wisdom

Bones and Trails of Existence.

{Photo credit: Megan Novikoff}

 

We go for a walk. Me and him. Side by side. Then turns — follow and lead.

We go for a walk. The wind shows up. Sometimes pushing. Sometimes pulling. Jumping ahead, then behind. Hiding and seeking. Whipping, then whispering.

We go for a walk. I’m never alone. Rabbit, Tree, Deer, Cholla, Sky, Bird, Rock, Sun, Flower, Cloud, Moon, Rain… keep me company. They gather, watch, play, chatter, dance, laugh, sing.

We go for a walk. I come back with bones and an owl feather. And I wonder if anyone will want my bones when I’m gone.

Searching for meaning in the remnants we leave behind. Animals don’t have collections of knick-knacks and valuables, personal items and furniture, mounds of paperwork and legalities — to be inherited and/or discarded by the next in line, or by the person who takes a fancy to an oddly-shaped vase or an oversized floor lamp at a secondhand store, its history carried into the dust, reclaimed by the air into which it is swept.

But their bones — once removed of flesh, picked clean by hungry creatures, and their skin and hair, after the birds have taken what they need for nests, decays away from the remaining remnants of rotting flesh — their bones remain.

Bleached white in the relentless sunlight, with only a hint of dried flesh still attached here and there, they become a shining sculpture in the glistening light. Their position has been altered and intimates new meaning — fresh discoveries, yet the significance of their existence remains.

And I wonder, quixotically, if they shiver at night with no flesh or fur to shroud them.

I walk past the mound of horse bones and choose a few each time my path leads me around this pile. Careful never to take all of anything, so trails remain, and continue to add shape and consequence to the existing landscape. At first, the disfigured horse, his rotting flesh buzzing with flies, was a disturbing and depressing sight. But I think he lived a good life.

Grazing free and wild most of the time, occasionally in proximity to another horse or two, they would meander about together looking for fresh places to graze. He was fed and cared for, and I like to think he wasn’t lonely, but felt content in his lot.

He was old, and he went the path we all go.

After he had been picked mostly clean, his smooth white bones started to stand out against the brown earth and sharp rocks, and his form, though shifted from its original structure, radiated a vibration of grounding beauty and earthly magic, talismans of connection from the mundane to the mystical.

So I take them — I take the bones — and hang them from fence posts, dangle them from tree limbs so they can sway in the wind, mount them on the sides of buildings, their sternums becoming tribal masks protruding from earthen walls, windows to another realm, and attach vertebrae to rebar posts making woodwind sounding chimes.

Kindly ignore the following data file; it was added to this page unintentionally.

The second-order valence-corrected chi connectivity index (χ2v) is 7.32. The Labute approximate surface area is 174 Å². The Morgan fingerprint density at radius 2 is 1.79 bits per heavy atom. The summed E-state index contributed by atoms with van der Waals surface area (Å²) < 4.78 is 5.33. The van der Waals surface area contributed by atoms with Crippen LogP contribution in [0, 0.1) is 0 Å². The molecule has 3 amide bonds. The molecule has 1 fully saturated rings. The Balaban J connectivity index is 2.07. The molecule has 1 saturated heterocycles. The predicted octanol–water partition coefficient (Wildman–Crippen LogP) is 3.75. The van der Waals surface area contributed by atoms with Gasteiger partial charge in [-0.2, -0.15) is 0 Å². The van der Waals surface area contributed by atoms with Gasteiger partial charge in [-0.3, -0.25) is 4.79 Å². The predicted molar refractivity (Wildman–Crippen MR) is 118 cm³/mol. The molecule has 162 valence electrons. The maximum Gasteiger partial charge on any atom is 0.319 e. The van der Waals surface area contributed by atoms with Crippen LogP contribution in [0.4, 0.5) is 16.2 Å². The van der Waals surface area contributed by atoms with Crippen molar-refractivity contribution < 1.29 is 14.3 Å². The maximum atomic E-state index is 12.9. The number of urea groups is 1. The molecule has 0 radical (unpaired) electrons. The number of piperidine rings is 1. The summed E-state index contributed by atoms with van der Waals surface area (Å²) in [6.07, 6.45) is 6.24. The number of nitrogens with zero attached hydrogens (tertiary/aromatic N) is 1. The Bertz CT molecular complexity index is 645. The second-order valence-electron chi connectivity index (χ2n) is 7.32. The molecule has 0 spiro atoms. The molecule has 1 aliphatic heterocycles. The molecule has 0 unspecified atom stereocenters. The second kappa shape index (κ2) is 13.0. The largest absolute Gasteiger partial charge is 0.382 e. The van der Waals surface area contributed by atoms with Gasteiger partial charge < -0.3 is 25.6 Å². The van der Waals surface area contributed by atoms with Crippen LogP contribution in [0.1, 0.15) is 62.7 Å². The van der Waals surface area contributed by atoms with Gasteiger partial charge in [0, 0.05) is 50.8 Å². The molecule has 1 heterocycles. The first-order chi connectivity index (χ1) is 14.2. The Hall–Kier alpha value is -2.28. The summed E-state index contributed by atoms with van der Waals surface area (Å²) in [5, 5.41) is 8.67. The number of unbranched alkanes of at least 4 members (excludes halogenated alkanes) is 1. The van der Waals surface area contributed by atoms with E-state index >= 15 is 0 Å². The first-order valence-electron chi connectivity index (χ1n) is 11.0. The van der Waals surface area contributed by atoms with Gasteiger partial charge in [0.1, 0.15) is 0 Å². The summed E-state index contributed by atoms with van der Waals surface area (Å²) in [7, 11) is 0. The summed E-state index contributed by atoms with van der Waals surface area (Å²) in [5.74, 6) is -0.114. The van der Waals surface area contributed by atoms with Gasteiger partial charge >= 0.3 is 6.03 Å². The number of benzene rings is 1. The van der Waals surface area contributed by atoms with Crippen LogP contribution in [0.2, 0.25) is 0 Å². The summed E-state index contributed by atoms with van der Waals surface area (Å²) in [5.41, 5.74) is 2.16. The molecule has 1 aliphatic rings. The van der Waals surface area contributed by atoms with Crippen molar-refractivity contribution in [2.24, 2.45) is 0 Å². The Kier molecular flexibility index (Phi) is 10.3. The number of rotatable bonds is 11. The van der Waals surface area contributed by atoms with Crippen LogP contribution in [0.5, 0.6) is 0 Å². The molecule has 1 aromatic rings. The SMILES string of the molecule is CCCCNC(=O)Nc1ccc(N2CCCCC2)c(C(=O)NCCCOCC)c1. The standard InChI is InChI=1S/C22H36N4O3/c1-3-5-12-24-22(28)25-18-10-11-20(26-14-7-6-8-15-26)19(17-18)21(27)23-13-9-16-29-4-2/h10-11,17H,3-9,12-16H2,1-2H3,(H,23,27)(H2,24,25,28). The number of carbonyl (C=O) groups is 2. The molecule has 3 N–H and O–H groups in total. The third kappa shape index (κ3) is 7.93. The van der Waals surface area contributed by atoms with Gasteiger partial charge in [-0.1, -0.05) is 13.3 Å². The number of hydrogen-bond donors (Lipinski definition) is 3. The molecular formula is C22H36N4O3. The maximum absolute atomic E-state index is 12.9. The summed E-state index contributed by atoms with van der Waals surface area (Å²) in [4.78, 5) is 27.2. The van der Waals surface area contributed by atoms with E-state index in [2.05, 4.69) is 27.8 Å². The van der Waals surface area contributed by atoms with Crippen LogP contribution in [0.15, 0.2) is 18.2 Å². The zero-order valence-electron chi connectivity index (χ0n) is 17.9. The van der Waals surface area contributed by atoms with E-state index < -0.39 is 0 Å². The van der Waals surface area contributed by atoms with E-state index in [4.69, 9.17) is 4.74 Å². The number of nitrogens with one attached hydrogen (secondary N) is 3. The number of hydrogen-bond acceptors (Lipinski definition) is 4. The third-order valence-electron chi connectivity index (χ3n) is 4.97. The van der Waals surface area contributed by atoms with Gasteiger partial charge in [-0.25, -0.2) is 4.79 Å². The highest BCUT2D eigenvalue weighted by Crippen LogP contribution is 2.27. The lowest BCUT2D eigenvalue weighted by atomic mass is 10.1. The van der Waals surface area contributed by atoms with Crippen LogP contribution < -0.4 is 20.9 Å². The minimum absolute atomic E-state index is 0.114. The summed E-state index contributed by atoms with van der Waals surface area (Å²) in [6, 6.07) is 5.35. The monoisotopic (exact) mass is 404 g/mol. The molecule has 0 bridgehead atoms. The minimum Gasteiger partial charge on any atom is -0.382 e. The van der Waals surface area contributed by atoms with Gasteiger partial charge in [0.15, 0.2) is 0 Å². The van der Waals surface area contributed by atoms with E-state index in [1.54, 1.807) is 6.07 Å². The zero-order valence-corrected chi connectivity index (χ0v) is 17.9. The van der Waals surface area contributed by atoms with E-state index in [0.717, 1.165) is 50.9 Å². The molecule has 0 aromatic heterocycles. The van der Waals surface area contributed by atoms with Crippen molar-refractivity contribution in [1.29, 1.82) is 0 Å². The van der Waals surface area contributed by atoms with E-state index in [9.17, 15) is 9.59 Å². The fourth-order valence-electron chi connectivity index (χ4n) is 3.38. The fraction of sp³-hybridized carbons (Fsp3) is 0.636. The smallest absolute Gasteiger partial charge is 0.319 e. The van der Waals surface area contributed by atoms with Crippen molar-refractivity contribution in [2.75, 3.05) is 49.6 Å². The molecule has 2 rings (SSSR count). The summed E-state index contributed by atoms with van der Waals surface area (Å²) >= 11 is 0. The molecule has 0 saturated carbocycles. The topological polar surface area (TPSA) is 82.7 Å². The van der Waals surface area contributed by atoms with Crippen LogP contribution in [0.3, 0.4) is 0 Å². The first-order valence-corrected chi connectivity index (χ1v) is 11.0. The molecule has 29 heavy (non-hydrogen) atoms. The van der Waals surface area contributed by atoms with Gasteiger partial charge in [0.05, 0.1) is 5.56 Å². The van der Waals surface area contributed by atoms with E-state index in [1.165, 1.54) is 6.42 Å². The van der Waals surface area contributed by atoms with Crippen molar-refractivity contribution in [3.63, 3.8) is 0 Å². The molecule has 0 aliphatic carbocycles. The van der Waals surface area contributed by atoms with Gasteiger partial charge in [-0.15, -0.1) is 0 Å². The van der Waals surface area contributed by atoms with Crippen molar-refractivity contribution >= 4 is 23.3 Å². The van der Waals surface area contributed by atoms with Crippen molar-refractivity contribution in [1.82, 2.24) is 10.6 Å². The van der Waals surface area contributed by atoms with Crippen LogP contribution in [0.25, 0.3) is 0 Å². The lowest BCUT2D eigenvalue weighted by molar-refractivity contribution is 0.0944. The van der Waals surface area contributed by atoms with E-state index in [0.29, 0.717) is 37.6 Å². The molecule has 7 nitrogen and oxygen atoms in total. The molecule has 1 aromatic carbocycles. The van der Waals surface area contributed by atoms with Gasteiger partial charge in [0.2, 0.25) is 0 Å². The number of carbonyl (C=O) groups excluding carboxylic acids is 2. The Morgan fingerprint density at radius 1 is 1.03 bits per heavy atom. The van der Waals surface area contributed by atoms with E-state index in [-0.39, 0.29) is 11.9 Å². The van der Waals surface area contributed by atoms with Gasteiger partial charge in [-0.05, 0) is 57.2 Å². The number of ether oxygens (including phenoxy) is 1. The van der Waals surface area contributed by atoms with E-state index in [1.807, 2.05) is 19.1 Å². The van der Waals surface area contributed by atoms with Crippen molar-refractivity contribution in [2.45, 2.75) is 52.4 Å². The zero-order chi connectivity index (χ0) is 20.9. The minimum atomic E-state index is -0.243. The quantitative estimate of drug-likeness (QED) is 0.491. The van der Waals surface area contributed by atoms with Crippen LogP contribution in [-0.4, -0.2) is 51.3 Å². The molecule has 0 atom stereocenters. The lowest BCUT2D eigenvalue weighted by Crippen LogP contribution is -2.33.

Sometimes I wonder how I would feel to know my dismembered skeleton was hanging on a fencepost or decorating the side of a barn. Perhaps a random feather or gear from an old bicycle incorporated between my ribcage for added connotation. Maybe my fingers hold a faded papier-mâché flower, or a dried up cholla stalk shaped like a yearning. My jawbone a totem to guard against evil spirits or whatever random magic it would be called upon to represent.

Is it sacred or sacrilege? Is it reverence or disrespect to display the parts of a deceased creature this way? I mean no harm. I am attracted to these vestiges of life on the trail. They call out to be used and remembered, evoked and considered. And yet, I’m not sure how I would feel if a loved one or myself were displayed in such cavalier a manner. I think it would make me sad. I think it would make me long for what was lost.

Is this why we bury our dead? So we are not constantly reminded of their passing?

Is this why we mark their graves? So we can be sure not to forget? We can remember when we want to. When the need seems imminent.

But creatures teach us so much about loving and letting go. About life and death. So I take their bones, and I arrange them. Display them. Let them work their magic. I close my eyes and walk with the owl feather, switching it from hand to hand, I hold it up, and feel Wind catch it — willing it to teach me to fly.

Our discarded possessions feel so much less valuable than the bones these animals leave behind. Vulnerable and exposed, their trust in this life is their most valuable possession. Our most valuable lesson.

So I am getting used to the idea. Of my bones, through their bones.

And I hope that my bones will whistle in the wind, and shimmer through the sunlight. That I can leave you pieces to rearrange however best it serves you. The wings of a butterfly, the shell of a turtle, the yellowed and faded photographs… are all bones we leave behind.

And I hope, when you see the bones I’ve left you, you will remember that I love you.

You will remember that I love you.

You will know it, in your bones.

***

Finding beauty, even solace, in the everyday, multimedia artist Melanie Zipin composes her songs and stories from the material that surrounds her. Taking an early departure from her inner-city roots, the high desert of New Mexico provides ample space and vantage point for such an introspective watcher, as she leads the reader from the small tales of local folk and everyday occurrences up to the mountaintop for reflection. Her writings urge the reader to celebrate the underdog, even when they are lost, knowing that the human spirit can be rebuilt with dragonfly wings, crisp fallen leaves, and the lone call of a coyote. She has one son, and lives with her husband far from the concrete jungle, thankful for every drop of rainwater that sustains them, in a house they built from hand-piled mud, where she makes art and music, and writes and writes and writes.

***

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